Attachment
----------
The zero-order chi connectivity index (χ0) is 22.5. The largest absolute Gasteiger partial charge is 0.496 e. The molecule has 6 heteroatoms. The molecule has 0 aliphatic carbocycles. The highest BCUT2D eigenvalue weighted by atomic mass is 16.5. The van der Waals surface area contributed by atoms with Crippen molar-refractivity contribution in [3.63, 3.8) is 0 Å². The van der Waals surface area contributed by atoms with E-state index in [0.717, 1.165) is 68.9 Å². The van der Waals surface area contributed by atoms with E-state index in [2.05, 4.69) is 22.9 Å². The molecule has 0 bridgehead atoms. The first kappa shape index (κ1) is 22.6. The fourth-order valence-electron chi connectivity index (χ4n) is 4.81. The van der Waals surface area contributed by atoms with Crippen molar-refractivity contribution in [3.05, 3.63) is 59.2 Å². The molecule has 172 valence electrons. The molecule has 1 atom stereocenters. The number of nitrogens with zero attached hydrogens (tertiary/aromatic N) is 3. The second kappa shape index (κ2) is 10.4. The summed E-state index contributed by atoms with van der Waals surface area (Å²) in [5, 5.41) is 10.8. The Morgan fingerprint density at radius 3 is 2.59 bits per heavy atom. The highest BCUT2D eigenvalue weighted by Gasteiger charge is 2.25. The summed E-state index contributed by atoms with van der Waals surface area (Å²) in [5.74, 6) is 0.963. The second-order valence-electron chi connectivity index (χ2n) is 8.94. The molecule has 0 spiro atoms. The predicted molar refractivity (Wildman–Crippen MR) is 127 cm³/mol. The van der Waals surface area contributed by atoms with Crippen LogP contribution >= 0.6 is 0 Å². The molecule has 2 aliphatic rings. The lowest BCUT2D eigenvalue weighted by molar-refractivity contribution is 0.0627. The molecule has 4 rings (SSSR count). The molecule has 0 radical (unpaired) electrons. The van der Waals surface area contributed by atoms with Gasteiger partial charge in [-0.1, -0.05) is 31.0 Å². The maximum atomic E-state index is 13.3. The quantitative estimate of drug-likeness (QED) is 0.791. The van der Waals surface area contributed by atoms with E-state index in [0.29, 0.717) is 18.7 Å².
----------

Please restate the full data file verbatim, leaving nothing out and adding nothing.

The zero-order chi connectivity index (χ0) is 22.5. The largest absolute Gasteiger partial charge is 0.496 e. The molecule has 6 heteroatoms. The molecule has 0 aliphatic carbocycles. The highest BCUT2D eigenvalue weighted by atomic mass is 16.5. The van der Waals surface area contributed by atoms with Crippen molar-refractivity contribution in [3.63, 3.8) is 0 Å². The van der Waals surface area contributed by atoms with E-state index in [0.717, 1.165) is 68.9 Å². The van der Waals surface area contributed by atoms with E-state index in [2.05, 4.69) is 22.9 Å². The molecule has 0 bridgehead atoms. The first kappa shape index (κ1) is 22.6. The fourth-order valence-electron chi connectivity index (χ4n) is 4.81. The van der Waals surface area contributed by atoms with Crippen molar-refractivity contribution in [3.05, 3.63) is 59.2 Å². The molecule has 172 valence electrons. The molecule has 1 atom stereocenters. The number of nitrogens with zero attached hydrogens (tertiary/aromatic N) is 3. The second kappa shape index (κ2) is 10.4. The summed E-state index contributed by atoms with van der Waals surface area (Å²) in [5, 5.41) is 10.8. The Morgan fingerprint density at radius 3 is 2.59 bits per heavy atom. The highest BCUT2D eigenvalue weighted by Gasteiger charge is 2.25. The summed E-state index contributed by atoms with van der Waals surface area (Å²) in [5.74, 6) is 0.963. The second-order valence-electron chi connectivity index (χ2n) is 8.94. The molecule has 0 spiro atoms. The predicted molar refractivity (Wildman–Crippen MR) is 127 cm³/mol. The van der Waals surface area contributed by atoms with Crippen LogP contribution >= 0.6 is 0 Å². The molecule has 2 aliphatic rings. The lowest BCUT2D eigenvalue weighted by molar-refractivity contribution is 0.0627. The molecule has 4 rings (SSSR count). The molecule has 0 radical (unpaired) electrons. The van der Waals surface area contributed by atoms with Gasteiger partial charge in [-0.1, -0.05) is 31.0 Å². The maximum atomic E-state index is 13.3. The quantitative estimate of drug-likeness (QED) is 0.791. The van der Waals surface area contributed by atoms with E-state index in [0.29, 0.717) is 18.7 Å².